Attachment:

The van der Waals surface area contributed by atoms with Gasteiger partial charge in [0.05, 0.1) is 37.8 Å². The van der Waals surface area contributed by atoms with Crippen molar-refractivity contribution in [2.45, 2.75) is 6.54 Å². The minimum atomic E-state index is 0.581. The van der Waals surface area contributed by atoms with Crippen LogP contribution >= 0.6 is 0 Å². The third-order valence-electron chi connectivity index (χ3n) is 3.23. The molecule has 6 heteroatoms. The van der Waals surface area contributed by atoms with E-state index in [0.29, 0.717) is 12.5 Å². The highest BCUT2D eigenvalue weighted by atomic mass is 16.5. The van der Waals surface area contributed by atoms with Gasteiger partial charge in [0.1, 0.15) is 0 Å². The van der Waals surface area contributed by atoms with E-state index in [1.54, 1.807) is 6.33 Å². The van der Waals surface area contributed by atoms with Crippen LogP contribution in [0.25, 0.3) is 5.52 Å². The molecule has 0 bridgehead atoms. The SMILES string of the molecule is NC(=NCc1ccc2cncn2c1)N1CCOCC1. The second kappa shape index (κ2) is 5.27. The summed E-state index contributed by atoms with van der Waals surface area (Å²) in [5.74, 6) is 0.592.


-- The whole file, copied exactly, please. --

The van der Waals surface area contributed by atoms with Gasteiger partial charge in [0.05, 0.1) is 37.8 Å². The van der Waals surface area contributed by atoms with Crippen molar-refractivity contribution in [2.45, 2.75) is 6.54 Å². The minimum atomic E-state index is 0.581. The van der Waals surface area contributed by atoms with Crippen LogP contribution >= 0.6 is 0 Å². The third-order valence-electron chi connectivity index (χ3n) is 3.23. The molecule has 6 heteroatoms. The van der Waals surface area contributed by atoms with E-state index in [0.29, 0.717) is 12.5 Å². The highest BCUT2D eigenvalue weighted by atomic mass is 16.5. The van der Waals surface area contributed by atoms with Gasteiger partial charge in [0.1, 0.15) is 0 Å². The van der Waals surface area contributed by atoms with E-state index in [1.54, 1.807) is 6.33 Å². The van der Waals surface area contributed by atoms with Crippen LogP contribution in [0.25, 0.3) is 5.52 Å². The molecule has 0 bridgehead atoms. The SMILES string of the molecule is NC(=NCc1ccc2cncn2c1)N1CCOCC1. The second kappa shape index (κ2) is 5.27. The summed E-state index contributed by atoms with van der Waals surface area (Å²) in [5.74, 6) is 0.592.